Hi, in my code below if I move scope protected below public just as I would like to see it this code won't compile. I always thought that order of members in class is without any importance but here I see something different or I'm doing something wrong? Thank you.

class Object
    {
        protected:
        enum ID {OBJECT, CAVE, MONSTER, WUMPUS, HERO, GUN, BAT};
        Coordinates* _my_coordinates;
        void id(ID id)
        {
            this->_my_id = id;
        }
    public:
        explicit Object(s_int coordinate_x = 0, s_int coordinate_y = 0);
        virtual void move(Direction, u_int distance = 1) = 0;
        Object::ID id() const
        {
            return _my_id;
        }
        const Coordinates* location() const 
        {
            return _my_coordinates;
        }
        virtual ~Object(void);

    private:
        ID _my_id;
    };

Edited 3 Years Ago by mike_2000_17: Fixed formatting

You have two same functions in class

class Object
{
protected:
enum ID {OBJECT, CAVE, MONSTER, WUMPUS, HERO, GUN, BAT}; //maybe it better place outside the class?
Coordinates* _my_coordinates;
void id(ID id) //first declaration
{
this->_my_id = id;
}
public:
explicit Object(s_int coordinate_x = 0, s_int coordinate_y = 0);
virtual void move(Direction, u_int distance = 1) = 0;
ID getId() const //redeclaration(renamed)
{
   return _my_id;
}
const Coordinates* location() const 
{
   return _my_coordinates;
}
virtual ~Object(void);

private:
    ID _my_id;
};

this is a reformed code

Use get- and set- methods, like setId(), and getId()

void setId(ID new_id)
{
    this->_my_id = new_id;
}

ID getId() const
{
    return this->_my_id;
}

P.S. use [ code = cpp ] for c++ code.

I always thought that order of members in class is without any importance but here I see something different or I'm doing something wrong?

In some patterns the order that you define variables is important. For example, when you initialize member variables in an initialization list:

class MyClass
{
int A,B,C;
public:
MyClass(int a, int b, int c) : A(a), B(b), C(c) {}
};

Some compilers will give you warnings if you switch the order, i.e. MyClass(int a, int b, int c) : A(a), B(b), C(c) {} I think it is because sometimes constructing B depends on A already having been constructed. As for where public, private, protected blocks go, it doesn't matter- in fact you can have multiple of the same block:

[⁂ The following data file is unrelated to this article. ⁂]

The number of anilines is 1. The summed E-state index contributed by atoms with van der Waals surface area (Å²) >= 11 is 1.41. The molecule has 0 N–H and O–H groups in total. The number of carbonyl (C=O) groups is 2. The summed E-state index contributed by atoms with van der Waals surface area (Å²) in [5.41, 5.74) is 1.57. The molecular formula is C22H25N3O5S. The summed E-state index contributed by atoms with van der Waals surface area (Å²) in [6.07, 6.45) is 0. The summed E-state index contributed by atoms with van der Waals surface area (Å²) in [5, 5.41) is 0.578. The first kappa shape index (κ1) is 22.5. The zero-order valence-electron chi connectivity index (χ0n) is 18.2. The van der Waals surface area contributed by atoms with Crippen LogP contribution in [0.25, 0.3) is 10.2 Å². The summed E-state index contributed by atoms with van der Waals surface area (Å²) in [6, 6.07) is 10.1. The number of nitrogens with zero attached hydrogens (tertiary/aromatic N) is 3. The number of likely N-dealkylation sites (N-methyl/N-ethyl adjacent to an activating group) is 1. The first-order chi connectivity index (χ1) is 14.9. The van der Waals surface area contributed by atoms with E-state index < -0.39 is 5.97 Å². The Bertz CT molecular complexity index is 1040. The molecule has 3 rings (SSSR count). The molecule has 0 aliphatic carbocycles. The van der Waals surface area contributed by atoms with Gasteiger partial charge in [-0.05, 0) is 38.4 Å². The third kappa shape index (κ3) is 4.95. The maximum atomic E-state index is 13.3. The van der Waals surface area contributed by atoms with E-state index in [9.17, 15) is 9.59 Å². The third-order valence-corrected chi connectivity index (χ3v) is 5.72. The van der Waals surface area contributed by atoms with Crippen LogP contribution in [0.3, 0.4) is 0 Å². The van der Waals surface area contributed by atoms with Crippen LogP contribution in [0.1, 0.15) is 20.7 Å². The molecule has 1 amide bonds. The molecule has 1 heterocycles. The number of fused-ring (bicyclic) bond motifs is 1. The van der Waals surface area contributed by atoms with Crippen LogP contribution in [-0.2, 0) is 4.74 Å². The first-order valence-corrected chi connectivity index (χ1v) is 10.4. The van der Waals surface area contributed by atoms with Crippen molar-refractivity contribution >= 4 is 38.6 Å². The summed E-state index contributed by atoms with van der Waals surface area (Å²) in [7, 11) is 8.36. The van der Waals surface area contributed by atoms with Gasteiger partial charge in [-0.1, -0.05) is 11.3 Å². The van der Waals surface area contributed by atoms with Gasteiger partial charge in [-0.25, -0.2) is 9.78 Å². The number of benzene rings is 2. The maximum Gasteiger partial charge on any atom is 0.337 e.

class MyClass
{
private:
int A,B,C;
public:
MyClass(int a, int b, int c) : A(a), B(b), C(c) {}
private:
int D;
};

Dave

You have two same functions in class

class Object
{
protected:
enum ID {OBJECT, CAVE, MONSTER, WUMPUS, HERO, GUN, BAT}; //maybe it better place outside the class?
Coordinates* _my_coordinates;
void id(ID id) //first declaration
{
this->_my_id = id;
}
public:
explicit Object(s_int coordinate_x = 0, s_int coordinate_y = 0);
virtual void move(Direction, u_int distance = 1) = 0;
ID getId() const //redeclaration(renamed)
{
   return _my_id;
}
const Coordinates* location() const 
{
   return _my_coordinates;
}
virtual ~Object(void);

private:
    ID _my_id;
};

this is a reformed code

Use get- and set- methods, like setId(), and getId()

unfortunately, that is completely preference, many people use function overloading for their respective getters and setters

void RandomObject::Value(int newValue) { _value = newValue; } //setter
int RandomObject::Value() { return _value; } //getter

this is entirely correct. Note the different function signatures? There's no problem with how that is set up. BUT, if you did feel like making the switch to the explicit get-set functions, don't forget to change the setter too ;)

~J

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